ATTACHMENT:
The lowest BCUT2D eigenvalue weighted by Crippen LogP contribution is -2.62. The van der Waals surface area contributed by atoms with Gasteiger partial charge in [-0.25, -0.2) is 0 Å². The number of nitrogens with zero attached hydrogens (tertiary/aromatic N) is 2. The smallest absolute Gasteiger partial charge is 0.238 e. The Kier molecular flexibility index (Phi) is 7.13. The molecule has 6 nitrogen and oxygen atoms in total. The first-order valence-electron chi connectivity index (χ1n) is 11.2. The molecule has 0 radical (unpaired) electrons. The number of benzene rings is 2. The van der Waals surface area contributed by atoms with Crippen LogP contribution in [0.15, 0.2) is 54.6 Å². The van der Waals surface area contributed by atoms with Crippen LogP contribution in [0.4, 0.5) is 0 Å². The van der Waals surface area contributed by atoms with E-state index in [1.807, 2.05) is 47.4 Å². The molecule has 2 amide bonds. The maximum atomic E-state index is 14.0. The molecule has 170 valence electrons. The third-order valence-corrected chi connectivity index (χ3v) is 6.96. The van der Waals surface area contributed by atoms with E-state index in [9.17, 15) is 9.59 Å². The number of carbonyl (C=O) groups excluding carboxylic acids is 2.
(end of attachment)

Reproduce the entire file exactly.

The lowest BCUT2D eigenvalue weighted by Crippen LogP contribution is -2.62. The van der Waals surface area contributed by atoms with Gasteiger partial charge in [-0.25, -0.2) is 0 Å². The number of nitrogens with zero attached hydrogens (tertiary/aromatic N) is 2. The smallest absolute Gasteiger partial charge is 0.238 e. The Kier molecular flexibility index (Phi) is 7.13. The molecule has 6 nitrogen and oxygen atoms in total. The first-order valence-electron chi connectivity index (χ1n) is 11.2. The molecule has 0 radical (unpaired) electrons. The number of benzene rings is 2. The van der Waals surface area contributed by atoms with Crippen LogP contribution in [0.15, 0.2) is 54.6 Å². The van der Waals surface area contributed by atoms with Crippen LogP contribution in [0.4, 0.5) is 0 Å². The van der Waals surface area contributed by atoms with E-state index in [1.807, 2.05) is 47.4 Å². The molecule has 2 amide bonds. The maximum atomic E-state index is 14.0. The molecule has 170 valence electrons. The third-order valence-corrected chi connectivity index (χ3v) is 6.96. The van der Waals surface area contributed by atoms with E-state index in [9.17, 15) is 9.59 Å². The number of carbonyl (C=O) groups excluding carboxylic acids is 2.